Weekly News Headlines: Edition Eleven

Louise Nealon


June 21, 2021

In case you missed it, each week I will be taking you through some key headlines, with a focus on highlighting women in media. Here's your wrap up for 14 - 20 June 2021:

1. Road To Reunion

As reported by ABC News

In a world TV exclusive, Sarah Ferguson reports on the fallout of a brutal US immigration policy that tore families apart. She tracks the journey of one mother seeking to reunite with her children after four painful years alone.

"I begged them to please not take my mum. I told them that it would be better if they deported us to Mexico instead of separating her from me, but they told me...that I had to say goodbye."

Read the full story

2. I’m a CEO sleeping out for Vinnies, but 30 years ago I really was sleeping rough

As reported by Sydney Morning Herald

Once homeless, Jason Blaiklock, chief executive of Australian Opal Cutters shares his story of hardship living on the streets. He describes that he saw, "the worst in people as they passed me by. Some threw comments that were harsh, cruel and destructive.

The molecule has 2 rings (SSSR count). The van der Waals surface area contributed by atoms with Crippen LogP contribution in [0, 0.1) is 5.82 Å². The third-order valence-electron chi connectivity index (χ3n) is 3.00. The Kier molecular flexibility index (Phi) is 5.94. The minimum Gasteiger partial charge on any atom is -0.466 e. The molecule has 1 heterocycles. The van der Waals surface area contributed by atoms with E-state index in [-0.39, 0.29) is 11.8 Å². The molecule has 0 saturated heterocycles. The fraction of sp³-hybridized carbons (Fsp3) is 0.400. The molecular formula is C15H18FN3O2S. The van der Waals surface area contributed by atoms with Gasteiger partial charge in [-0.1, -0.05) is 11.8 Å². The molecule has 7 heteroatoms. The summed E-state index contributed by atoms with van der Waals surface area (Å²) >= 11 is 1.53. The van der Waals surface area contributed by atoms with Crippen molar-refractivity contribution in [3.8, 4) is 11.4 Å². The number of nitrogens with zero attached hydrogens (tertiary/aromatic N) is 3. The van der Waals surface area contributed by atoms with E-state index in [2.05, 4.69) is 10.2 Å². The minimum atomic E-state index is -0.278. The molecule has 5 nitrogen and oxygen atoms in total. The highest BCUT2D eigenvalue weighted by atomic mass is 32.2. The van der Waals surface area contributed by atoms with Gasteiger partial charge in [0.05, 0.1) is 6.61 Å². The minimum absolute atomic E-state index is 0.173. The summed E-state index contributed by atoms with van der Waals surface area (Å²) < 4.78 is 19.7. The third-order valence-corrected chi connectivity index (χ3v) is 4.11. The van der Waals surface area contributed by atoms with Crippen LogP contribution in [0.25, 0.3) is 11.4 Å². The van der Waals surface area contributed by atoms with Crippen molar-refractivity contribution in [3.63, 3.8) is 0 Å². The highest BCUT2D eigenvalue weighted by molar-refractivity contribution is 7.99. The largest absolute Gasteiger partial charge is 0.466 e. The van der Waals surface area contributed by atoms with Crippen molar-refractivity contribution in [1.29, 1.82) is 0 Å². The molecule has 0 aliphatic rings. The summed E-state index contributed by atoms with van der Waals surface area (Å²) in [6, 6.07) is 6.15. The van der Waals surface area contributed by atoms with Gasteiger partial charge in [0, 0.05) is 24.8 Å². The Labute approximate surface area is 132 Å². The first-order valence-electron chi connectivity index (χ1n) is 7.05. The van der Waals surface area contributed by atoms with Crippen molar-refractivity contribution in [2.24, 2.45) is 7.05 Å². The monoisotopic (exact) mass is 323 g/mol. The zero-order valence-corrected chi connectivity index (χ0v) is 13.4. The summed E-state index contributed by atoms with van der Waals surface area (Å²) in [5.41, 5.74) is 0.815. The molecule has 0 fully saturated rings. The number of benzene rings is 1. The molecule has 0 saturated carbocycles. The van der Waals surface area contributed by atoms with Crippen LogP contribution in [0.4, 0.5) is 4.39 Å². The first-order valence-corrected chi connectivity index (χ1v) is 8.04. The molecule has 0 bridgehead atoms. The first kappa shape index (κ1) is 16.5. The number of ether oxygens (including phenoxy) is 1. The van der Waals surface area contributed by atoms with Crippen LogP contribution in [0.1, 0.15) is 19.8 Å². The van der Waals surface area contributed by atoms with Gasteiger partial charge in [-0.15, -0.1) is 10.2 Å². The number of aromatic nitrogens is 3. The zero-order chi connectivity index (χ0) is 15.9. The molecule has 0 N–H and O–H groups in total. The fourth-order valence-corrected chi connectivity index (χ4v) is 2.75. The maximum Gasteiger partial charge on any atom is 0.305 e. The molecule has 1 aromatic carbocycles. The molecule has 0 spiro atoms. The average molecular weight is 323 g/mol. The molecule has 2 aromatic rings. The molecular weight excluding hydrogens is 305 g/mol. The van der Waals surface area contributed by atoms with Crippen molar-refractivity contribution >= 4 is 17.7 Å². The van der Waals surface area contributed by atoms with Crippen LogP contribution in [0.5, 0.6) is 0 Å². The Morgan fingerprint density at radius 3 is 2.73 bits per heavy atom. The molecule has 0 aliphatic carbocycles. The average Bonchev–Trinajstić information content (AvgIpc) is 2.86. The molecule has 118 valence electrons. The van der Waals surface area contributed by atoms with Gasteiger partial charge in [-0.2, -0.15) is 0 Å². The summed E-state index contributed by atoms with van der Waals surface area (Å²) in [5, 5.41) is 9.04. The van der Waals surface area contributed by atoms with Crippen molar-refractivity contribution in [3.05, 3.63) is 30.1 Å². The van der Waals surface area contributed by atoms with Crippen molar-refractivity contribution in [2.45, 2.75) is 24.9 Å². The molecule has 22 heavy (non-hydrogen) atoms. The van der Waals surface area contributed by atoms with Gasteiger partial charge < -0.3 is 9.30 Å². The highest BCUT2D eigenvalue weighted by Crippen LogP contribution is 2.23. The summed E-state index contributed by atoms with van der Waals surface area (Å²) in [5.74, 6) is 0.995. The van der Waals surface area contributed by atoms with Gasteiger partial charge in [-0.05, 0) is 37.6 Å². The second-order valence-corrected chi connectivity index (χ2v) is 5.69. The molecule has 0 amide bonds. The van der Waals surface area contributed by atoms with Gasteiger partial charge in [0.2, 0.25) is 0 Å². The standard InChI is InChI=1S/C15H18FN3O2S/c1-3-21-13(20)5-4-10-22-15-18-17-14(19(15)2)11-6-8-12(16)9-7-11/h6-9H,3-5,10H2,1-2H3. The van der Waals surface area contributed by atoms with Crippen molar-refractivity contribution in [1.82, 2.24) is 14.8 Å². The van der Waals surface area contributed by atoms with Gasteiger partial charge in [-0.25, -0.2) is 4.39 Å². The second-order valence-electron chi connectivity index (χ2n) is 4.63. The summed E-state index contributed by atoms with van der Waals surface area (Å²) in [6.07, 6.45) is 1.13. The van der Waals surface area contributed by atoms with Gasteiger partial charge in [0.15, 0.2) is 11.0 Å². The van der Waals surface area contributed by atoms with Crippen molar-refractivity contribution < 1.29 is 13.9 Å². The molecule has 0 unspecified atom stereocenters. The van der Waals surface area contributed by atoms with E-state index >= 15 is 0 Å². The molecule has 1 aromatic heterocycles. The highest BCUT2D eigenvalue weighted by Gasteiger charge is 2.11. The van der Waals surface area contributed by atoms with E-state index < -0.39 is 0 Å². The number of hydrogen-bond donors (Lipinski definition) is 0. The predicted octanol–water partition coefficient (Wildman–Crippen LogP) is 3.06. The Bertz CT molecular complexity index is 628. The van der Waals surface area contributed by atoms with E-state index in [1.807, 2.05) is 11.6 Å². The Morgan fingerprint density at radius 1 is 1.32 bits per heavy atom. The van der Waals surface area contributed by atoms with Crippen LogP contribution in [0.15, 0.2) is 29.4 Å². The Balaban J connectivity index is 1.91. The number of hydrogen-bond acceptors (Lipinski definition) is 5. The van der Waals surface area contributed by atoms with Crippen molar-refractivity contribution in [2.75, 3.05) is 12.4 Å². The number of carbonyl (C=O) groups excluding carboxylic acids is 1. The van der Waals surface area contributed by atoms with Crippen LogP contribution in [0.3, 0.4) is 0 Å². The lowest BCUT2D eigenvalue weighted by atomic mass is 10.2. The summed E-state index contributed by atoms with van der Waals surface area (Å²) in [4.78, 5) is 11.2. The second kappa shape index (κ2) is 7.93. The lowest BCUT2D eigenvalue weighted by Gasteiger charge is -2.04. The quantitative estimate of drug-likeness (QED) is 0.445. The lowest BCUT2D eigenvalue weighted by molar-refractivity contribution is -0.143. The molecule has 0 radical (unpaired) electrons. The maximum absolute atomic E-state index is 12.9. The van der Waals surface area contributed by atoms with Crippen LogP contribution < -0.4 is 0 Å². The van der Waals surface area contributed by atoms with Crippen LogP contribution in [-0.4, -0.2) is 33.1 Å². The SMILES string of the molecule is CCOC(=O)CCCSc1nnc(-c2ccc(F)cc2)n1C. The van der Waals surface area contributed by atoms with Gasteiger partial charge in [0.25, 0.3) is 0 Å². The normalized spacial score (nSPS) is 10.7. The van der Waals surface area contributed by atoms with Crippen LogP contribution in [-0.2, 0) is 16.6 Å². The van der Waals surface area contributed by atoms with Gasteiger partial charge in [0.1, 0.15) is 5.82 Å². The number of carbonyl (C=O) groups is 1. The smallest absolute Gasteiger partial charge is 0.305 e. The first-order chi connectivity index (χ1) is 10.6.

But I also saw the best in people. I remember two vividly. One woman approached me with the biggest smile and asked: “How are you doing?” There was so much love in her voice, I’ll never forget it. Then there was the lady who gave me a sandwich. I hadn’t eaten for three days."

30 years later, Jason joins many Sydney CEOs sleeping out for Vinnies.

Read the full story

3. Caroline Wilson’s comments highlight Australia’s parenting gender gap. We must change the conversation.

As reported by Womens Agenda

Sports journalist Caroline Wilson caused some disharmony last week, after her comments about two St Kilda players, Seb Ross and Tim Membrey, hit a nerve in the AFL world. Ross and Membrey missed their team’s clash with Adelaide in Cairns. The players had made the decision to head home ahead of the game; Membrey’s wife was due to give birth and Ross’ wife was at home with new born twins.

Being supportive of new mothers is something most Australians would acknowledge is important. But having social structures that offer men the opportunity to be present fathers, who take on caring responsibilities, is just as essential. And it would go a long way to progressing gender equity in this country.

Read the full story

Tune in again next week for more headlines!

Louise Nealon

About Louise Nealon

Award-winning Communications Director, Louise Nealon, helps purpose-led organisations and minority groups that support humanity, to be visible and heard – in order to create positive change in the world.

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